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Ann Architect, Renovation Design GroupAnnie Architect, Renovation Design Group

Renovation Solutions is weekly column on architectural home design by Ann Robinson and Annie Schwemmer, Principal Architects of Renovation Design Group, a Utah architectural firm focusing on home renovation design.

Friday, May 18, 2007

Master plan can ease remodel

By Ann Robinson and Annie Vernon

When you ask Donna Bates about their own efforts to remodel their 1940s-built home, she likens it to a 1980s craze: a Rubik's Cube.

"It's like that Rubik's Cube puzzle. We'd work on one part of the house and it would mess up another part we'd already worked on," Donna recently told us when we asked her about her and her husband Martin's decision to hire architects. We happen to be the architects they hired, but we use the Bates as examples this week not of our specific design but of how architects in general can help when you are facing a major remodel.

This house started as two houses \— a duplex that the family living there tried to make into a single family home. But after many attempts on their own, they decided they needed a master plan done by professionals.

The Bates had a unique situation. Donna and Martin lived with their large family in what was originally a duplex. They owned both halves and on their own had knocked out passageways between the houses so their family could occupy the entire space. They had also done a little rearranging of the space, including switching around a staircase and unifying the kitchen.

But there was more to do, and Donna concedes their own efforts were valiant but haphazard. She clearly remembers the moment when she decided that their piecemeal approach had to stop. She and Martin were discussing some changes they wanted to make to the basement, and Martin pointed out that making those changes would mean ripping out something else they had already finished.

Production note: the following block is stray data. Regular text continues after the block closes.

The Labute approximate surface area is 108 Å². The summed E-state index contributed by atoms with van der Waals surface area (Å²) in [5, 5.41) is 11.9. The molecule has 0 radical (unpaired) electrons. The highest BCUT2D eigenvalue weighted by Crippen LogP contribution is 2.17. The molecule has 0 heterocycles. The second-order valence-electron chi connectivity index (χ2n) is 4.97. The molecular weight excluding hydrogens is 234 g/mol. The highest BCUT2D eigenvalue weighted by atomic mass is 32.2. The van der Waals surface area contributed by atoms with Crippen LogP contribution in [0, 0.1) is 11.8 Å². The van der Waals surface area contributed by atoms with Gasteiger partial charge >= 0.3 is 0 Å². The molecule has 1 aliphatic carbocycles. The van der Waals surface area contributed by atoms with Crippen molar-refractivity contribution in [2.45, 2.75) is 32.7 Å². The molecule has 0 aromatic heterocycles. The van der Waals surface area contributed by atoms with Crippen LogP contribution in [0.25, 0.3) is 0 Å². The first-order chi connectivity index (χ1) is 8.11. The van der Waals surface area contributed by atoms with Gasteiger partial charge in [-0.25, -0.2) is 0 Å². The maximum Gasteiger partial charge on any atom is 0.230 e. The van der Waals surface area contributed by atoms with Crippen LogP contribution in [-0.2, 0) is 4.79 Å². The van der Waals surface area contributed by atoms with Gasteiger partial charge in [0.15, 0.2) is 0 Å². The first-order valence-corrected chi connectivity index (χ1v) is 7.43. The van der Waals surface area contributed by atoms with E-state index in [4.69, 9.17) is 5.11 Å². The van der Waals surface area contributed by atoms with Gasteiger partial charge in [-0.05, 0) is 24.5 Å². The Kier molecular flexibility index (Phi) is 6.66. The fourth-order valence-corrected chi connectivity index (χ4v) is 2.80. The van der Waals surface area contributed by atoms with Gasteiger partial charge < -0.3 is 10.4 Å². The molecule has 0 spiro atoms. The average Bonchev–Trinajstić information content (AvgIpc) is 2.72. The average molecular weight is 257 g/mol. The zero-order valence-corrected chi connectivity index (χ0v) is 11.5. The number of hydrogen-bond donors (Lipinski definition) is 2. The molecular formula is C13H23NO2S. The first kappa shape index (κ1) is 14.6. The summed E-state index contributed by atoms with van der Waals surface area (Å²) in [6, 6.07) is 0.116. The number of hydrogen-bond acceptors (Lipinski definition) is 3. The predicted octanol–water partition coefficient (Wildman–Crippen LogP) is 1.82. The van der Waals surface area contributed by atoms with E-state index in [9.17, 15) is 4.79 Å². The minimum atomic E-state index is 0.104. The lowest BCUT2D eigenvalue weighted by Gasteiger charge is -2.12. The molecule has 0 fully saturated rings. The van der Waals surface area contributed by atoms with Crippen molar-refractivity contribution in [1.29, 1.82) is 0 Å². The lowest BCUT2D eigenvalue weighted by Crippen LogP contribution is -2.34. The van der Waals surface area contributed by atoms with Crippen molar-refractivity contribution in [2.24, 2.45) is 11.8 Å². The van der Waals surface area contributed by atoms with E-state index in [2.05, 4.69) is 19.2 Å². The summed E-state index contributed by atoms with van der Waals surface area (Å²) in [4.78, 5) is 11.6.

"I blew it!" recalls Donna. That's when they decided to engage an architect to help them once and for all figure out how to make this twin home into a true single-family home.

It was that master plan that Donna most appreciates about having architects involved. The Bateses knew they wanted certain features in their new home — like a master suite — but there were plenty of additional features they didn't know they wanted until they began the design process. We discussed the concepts of flow, gathering space and curb appeal. "I had no idea how to make the outside of the house better," Donna says.

They hired an architect and were eventually able to turn their twin home into a light, bright single home. The original entryway and living room were transformed into an airy and inviting space, above.

By looking at the entire structure, we were able to help them come up with a master plan that included all of their goals for unifying their two homes into one.

They have now lived in their remodeled home for almost three years, and they couldn't be more delighted with the result.

"Fabulous!" declares Donna. "I love the whole-home feeling." She loves the response she gets when people learn that their house used to be a duplex. "They can't believe it."

She tells us the biggest difference in the approach she and Martin were taking on their own and the approach architects took was the big vision: "We were working on a room at a time, but you worked on the whole house."

As architects, that's our job. We are trained to look at the entire structure — inside and out — and determine a master plan that meets our clients' goals, beautifully and sensibly. So if you are facing a major remodel and you're starting to feel like your house has become a Rubik's Cube, we highly recommend engaging an architect you trust to help you solve the puzzle. As always, we welcome your home architect design questions at

© 2007 Renovation Design Group. All Rights Reserved. No part of this publication may be reproduced in any form or by any means without the prior written permission of Renovation Design Group.

If you are considering a remodel project, please Request a Free Consultation with Ann or Annie.

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